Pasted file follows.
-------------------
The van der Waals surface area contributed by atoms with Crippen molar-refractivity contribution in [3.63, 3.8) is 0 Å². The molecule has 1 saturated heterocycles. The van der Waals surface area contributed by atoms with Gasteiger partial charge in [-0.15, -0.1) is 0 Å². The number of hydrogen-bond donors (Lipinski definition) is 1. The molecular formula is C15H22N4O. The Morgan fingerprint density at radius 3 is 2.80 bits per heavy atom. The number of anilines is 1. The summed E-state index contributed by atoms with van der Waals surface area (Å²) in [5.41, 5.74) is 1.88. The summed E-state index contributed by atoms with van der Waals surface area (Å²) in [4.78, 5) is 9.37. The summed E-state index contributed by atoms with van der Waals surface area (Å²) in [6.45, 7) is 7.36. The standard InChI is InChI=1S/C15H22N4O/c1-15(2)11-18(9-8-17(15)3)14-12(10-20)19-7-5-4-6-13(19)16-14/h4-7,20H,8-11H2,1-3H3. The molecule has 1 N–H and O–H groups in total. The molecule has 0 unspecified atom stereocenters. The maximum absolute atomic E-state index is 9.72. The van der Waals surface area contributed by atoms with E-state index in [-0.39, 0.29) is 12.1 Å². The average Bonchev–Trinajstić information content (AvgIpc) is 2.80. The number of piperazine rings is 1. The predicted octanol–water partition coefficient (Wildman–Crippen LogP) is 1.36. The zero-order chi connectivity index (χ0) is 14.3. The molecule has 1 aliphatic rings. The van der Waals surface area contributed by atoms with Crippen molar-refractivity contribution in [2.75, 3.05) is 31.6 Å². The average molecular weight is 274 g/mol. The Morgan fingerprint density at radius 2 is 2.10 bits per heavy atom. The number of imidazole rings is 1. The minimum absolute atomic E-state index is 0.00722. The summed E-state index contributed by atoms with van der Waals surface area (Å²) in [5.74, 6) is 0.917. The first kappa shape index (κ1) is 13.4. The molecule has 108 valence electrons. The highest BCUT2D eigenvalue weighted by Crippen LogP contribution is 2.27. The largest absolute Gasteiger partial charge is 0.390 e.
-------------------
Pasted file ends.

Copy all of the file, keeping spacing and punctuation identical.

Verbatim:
The van der Waals surface area contributed by atoms with Crippen molar-refractivity contribution in [3.63, 3.8) is 0 Å². The molecule has 1 saturated heterocycles. The van der Waals surface area contributed by atoms with Gasteiger partial charge in [-0.15, -0.1) is 0 Å². The number of hydrogen-bond donors (Lipinski definition) is 1. The molecular formula is C15H22N4O. The Morgan fingerprint density at radius 3 is 2.80 bits per heavy atom. The number of anilines is 1. The summed E-state index contributed by atoms with van der Waals surface area (Å²) in [5.41, 5.74) is 1.88. The summed E-state index contributed by atoms with van der Waals surface area (Å²) in [4.78, 5) is 9.37. The summed E-state index contributed by atoms with van der Waals surface area (Å²) in [6.45, 7) is 7.36. The standard InChI is InChI=1S/C15H22N4O/c1-15(2)11-18(9-8-17(15)3)14-12(10-20)19-7-5-4-6-13(19)16-14/h4-7,20H,8-11H2,1-3H3. The molecule has 1 N–H and O–H groups in total. The molecule has 0 unspecified atom stereocenters. The maximum absolute atomic E-state index is 9.72. The van der Waals surface area contributed by atoms with E-state index in [-0.39, 0.29) is 12.1 Å². The average Bonchev–Trinajstić information content (AvgIpc) is 2.80. The number of piperazine rings is 1. The predicted octanol–water partition coefficient (Wildman–Crippen LogP) is 1.36. The zero-order chi connectivity index (χ0) is 14.3. The molecule has 1 aliphatic rings. The van der Waals surface area contributed by atoms with Crippen molar-refractivity contribution in [2.75, 3.05) is 31.6 Å². The average molecular weight is 274 g/mol. The Morgan fingerprint density at radius 2 is 2.10 bits per heavy atom. The number of imidazole rings is 1. The minimum absolute atomic E-state index is 0.00722. The summed E-state index contributed by atoms with van der Waals surface area (Å²) in [5.74, 6) is 0.917. The first kappa shape index (κ1) is 13.4. The molecule has 108 valence electrons. The highest BCUT2D eigenvalue weighted by Crippen LogP contribution is 2.27. The largest absolute Gasteiger partial charge is 0.390 e.